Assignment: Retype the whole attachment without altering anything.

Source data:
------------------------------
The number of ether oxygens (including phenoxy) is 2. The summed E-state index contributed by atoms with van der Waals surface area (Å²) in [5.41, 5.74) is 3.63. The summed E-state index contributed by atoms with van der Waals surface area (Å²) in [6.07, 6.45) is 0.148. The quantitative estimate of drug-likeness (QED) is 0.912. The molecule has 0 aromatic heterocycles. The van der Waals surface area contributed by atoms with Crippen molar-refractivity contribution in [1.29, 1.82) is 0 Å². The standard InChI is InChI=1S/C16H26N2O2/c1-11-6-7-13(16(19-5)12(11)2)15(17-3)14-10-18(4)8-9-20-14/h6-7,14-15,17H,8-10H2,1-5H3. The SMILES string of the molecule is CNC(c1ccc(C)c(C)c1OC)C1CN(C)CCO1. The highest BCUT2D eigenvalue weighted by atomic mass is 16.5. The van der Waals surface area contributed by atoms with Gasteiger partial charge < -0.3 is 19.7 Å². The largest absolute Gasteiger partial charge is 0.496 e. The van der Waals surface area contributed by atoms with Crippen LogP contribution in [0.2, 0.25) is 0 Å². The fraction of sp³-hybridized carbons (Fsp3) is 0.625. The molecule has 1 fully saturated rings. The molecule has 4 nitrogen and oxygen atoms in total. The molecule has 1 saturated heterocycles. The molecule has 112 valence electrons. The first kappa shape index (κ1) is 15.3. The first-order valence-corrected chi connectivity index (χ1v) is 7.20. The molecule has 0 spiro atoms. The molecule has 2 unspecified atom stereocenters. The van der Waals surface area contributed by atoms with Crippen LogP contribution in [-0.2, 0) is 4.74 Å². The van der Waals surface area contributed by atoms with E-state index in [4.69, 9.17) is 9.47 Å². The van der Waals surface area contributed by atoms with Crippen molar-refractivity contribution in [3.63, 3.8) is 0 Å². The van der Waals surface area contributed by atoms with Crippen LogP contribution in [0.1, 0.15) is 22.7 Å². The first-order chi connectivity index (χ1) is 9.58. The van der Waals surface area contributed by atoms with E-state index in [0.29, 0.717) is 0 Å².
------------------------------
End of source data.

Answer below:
The number of ether oxygens (including phenoxy) is 2. The summed E-state index contributed by atoms with van der Waals surface area (Å²) in [5.41, 5.74) is 3.63. The summed E-state index contributed by atoms with van der Waals surface area (Å²) in [6.07, 6.45) is 0.148. The quantitative estimate of drug-likeness (QED) is 0.912. The molecule has 0 aromatic heterocycles. The van der Waals surface area contributed by atoms with Crippen molar-refractivity contribution in [1.29, 1.82) is 0 Å². The standard InChI is InChI=1S/C16H26N2O2/c1-11-6-7-13(16(19-5)12(11)2)15(17-3)14-10-18(4)8-9-20-14/h6-7,14-15,17H,8-10H2,1-5H3. The SMILES string of the molecule is CNC(c1ccc(C)c(C)c1OC)C1CN(C)CCO1. The highest BCUT2D eigenvalue weighted by atomic mass is 16.5. The van der Waals surface area contributed by atoms with Gasteiger partial charge < -0.3 is 19.7 Å². The largest absolute Gasteiger partial charge is 0.496 e. The van der Waals surface area contributed by atoms with Crippen LogP contribution in [0.2, 0.25) is 0 Å². The fraction of sp³-hybridized carbons (Fsp3) is 0.625. The molecule has 1 fully saturated rings. The molecule has 4 nitrogen and oxygen atoms in total. The molecule has 1 saturated heterocycles. The molecule has 112 valence electrons. The first kappa shape index (κ1) is 15.3. The first-order valence-corrected chi connectivity index (χ1v) is 7.20. The molecule has 0 spiro atoms. The molecule has 2 unspecified atom stereocenters. The van der Waals surface area contributed by atoms with Crippen LogP contribution in [-0.2, 0) is 4.74 Å². The van der Waals surface area contributed by atoms with E-state index in [4.69, 9.17) is 9.47 Å². The van der Waals surface area contributed by atoms with Crippen molar-refractivity contribution in [3.63, 3.8) is 0 Å². The van der Waals surface area contributed by atoms with Crippen LogP contribution in [0.1, 0.15) is 22.7 Å². The first-order chi connectivity index (χ1) is 9.58. The van der Waals surface area contributed by atoms with E-state index in [0.29, 0.717) is 0 Å².